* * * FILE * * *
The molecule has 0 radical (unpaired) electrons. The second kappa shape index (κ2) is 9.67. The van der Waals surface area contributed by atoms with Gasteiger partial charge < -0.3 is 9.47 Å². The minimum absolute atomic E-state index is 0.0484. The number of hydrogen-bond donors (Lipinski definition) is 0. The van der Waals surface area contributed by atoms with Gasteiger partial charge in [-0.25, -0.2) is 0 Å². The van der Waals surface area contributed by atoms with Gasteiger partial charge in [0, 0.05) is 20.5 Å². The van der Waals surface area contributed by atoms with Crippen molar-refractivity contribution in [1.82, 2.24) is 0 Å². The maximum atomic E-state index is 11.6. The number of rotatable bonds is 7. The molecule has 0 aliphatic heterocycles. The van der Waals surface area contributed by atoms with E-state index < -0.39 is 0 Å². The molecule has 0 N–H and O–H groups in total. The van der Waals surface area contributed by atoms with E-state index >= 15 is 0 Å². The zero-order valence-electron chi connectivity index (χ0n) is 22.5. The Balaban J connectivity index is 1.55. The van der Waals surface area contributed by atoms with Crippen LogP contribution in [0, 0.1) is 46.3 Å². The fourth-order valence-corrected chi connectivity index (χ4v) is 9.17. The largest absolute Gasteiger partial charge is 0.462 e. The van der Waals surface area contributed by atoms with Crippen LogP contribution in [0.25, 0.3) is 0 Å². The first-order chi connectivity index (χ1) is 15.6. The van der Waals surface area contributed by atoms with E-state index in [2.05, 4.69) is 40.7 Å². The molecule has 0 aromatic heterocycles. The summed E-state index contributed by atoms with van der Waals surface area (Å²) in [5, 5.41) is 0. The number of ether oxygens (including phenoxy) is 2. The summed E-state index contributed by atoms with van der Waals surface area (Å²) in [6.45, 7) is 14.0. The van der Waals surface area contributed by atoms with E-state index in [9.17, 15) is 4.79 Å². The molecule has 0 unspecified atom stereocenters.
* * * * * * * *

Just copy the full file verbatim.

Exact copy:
The molecule has 0 radical (unpaired) electrons. The second kappa shape index (κ2) is 9.67. The van der Waals surface area contributed by atoms with Gasteiger partial charge < -0.3 is 9.47 Å². The minimum absolute atomic E-state index is 0.0484. The number of hydrogen-bond donors (Lipinski definition) is 0. The van der Waals surface area contributed by atoms with Gasteiger partial charge in [-0.25, -0.2) is 0 Å². The van der Waals surface area contributed by atoms with Gasteiger partial charge in [0, 0.05) is 20.5 Å². The van der Waals surface area contributed by atoms with Crippen molar-refractivity contribution in [1.82, 2.24) is 0 Å². The maximum atomic E-state index is 11.6. The number of rotatable bonds is 7. The molecule has 0 aliphatic heterocycles. The van der Waals surface area contributed by atoms with E-state index < -0.39 is 0 Å². The molecule has 0 N–H and O–H groups in total. The van der Waals surface area contributed by atoms with E-state index >= 15 is 0 Å². The zero-order valence-electron chi connectivity index (χ0n) is 22.5. The Balaban J connectivity index is 1.55. The van der Waals surface area contributed by atoms with Crippen LogP contribution in [0, 0.1) is 46.3 Å². The fourth-order valence-corrected chi connectivity index (χ4v) is 9.17. The largest absolute Gasteiger partial charge is 0.462 e. The van der Waals surface area contributed by atoms with Crippen LogP contribution in [0.25, 0.3) is 0 Å². The first-order chi connectivity index (χ1) is 15.6. The van der Waals surface area contributed by atoms with E-state index in [2.05, 4.69) is 40.7 Å². The molecule has 0 aromatic heterocycles. The summed E-state index contributed by atoms with van der Waals surface area (Å²) in [5, 5.41) is 0. The number of ether oxygens (including phenoxy) is 2. The summed E-state index contributed by atoms with van der Waals surface area (Å²) in [6.45, 7) is 14.0. The van der Waals surface area contributed by atoms with E-state index in [9.17, 15) is 4.79 Å². The molecule has 0 unspecified atom stereocenters.